Mary Drewnoski - Beef Systems Specialist
Cutting and windrowing forage wheat in south central Nebraska for processing into wheatlage. (Photos by Todd Whitney)
July 29, 2020
Several things need to be considered when deciding what value to place on standing forage. Forage prices reflect current inventories, demand, expected current season production and associated yield risk, and quality characteristics.
Figure 1. Cattle grazing cereal rye cover crop near Tecumseh. Often grazing poses less of a nitrate toxicity risk than haying and feeding. (Photo by Mary Drewnoski)
July 22, 2020
Nitrate toxicity can be a concern when planting cover crops for forage in hail-damaged crop fields. With proper management of haying and grazing, the risk can be reduced.
Figure 1. The Crop Residue Exchange continues to expand to better connect livestock producers with available forage resources. (Photo by Troy Walz)
September 20, 2019
Interested in making your corn residue available or grazing? New updates make the Crop Residue Exchange even easier to use to link cattle producers and available grazing resources.
Figure 1. Severely hail-damaged corn field where the ears are the top-most part of the plant. Following severe hail damage, cover crops can offer a variety of benefits from using available nitrogen to aiding weed control. (Photos by Jenny Rees)
August 29, 2019
Late-season hail has impacted fields across Nebraska. Growers may want to consider the value of cover crops for weed management, excess nitrogen uptake, and forage options.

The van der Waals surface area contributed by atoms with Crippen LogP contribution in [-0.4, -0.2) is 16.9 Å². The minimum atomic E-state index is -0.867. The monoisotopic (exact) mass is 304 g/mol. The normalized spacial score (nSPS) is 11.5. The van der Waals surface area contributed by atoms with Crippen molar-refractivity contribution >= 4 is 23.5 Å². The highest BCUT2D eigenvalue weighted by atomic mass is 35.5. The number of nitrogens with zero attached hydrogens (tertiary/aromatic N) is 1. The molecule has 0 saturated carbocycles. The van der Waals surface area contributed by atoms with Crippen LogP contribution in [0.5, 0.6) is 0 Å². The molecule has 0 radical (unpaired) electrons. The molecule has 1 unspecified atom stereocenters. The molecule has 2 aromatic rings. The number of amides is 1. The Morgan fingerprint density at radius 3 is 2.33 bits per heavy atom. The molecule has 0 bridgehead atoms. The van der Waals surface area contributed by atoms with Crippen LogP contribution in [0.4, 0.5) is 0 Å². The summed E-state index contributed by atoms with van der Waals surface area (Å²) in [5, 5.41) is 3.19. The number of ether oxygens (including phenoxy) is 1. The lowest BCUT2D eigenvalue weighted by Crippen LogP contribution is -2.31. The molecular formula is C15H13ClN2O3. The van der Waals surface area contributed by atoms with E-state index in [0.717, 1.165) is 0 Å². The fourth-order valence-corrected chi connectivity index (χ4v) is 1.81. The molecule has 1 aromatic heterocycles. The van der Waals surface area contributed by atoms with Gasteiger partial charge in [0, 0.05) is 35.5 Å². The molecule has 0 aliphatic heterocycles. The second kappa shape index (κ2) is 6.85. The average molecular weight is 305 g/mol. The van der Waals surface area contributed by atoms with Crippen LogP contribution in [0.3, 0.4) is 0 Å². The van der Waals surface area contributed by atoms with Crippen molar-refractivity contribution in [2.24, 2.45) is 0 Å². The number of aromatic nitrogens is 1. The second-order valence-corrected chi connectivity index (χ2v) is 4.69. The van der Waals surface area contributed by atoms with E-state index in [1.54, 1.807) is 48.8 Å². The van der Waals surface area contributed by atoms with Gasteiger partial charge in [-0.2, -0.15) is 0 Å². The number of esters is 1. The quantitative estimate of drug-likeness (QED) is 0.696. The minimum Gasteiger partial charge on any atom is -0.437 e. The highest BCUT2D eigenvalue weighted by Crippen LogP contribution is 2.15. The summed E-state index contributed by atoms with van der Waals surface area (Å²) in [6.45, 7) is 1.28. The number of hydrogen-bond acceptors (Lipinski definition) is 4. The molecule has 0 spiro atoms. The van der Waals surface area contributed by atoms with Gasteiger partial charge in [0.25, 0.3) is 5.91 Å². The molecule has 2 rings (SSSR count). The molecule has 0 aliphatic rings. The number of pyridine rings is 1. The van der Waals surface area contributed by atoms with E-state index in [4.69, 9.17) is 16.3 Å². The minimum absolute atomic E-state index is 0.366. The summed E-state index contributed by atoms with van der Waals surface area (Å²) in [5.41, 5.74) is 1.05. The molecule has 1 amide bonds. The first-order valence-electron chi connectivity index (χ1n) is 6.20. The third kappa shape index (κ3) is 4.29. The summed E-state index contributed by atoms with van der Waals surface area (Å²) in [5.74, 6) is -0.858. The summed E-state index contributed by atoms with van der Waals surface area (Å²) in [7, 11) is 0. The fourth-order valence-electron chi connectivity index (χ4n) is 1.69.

Grazing an additional 10% of available acres of corn residue could increase income for crop producers by more than $6 million. (Photo courtesy of USDA)
July 31, 2019
It's estimated that a 10% increase in grazing utilization of corn residue could add $6.4 million to the bottom line of crop producers in Nebraska.
April 15, 2019
Nebraska's Crop Residue Exchange can now list pastures available for rent. If you are in need of grazing resources, check out this website to identify opportunities.
January 22, 2019
Results from a three-year study in rainfed and irrigated no-till cropping systems in Nebraska suggest that moderate cattle grazing of cover crops may not negatively impact soil properties and crop production.
January 9, 2019
One of the most important drivers of productivity and cost effectiveness of annual forages is planting date. Having realistic planting date expectations is one key to proper species selection.
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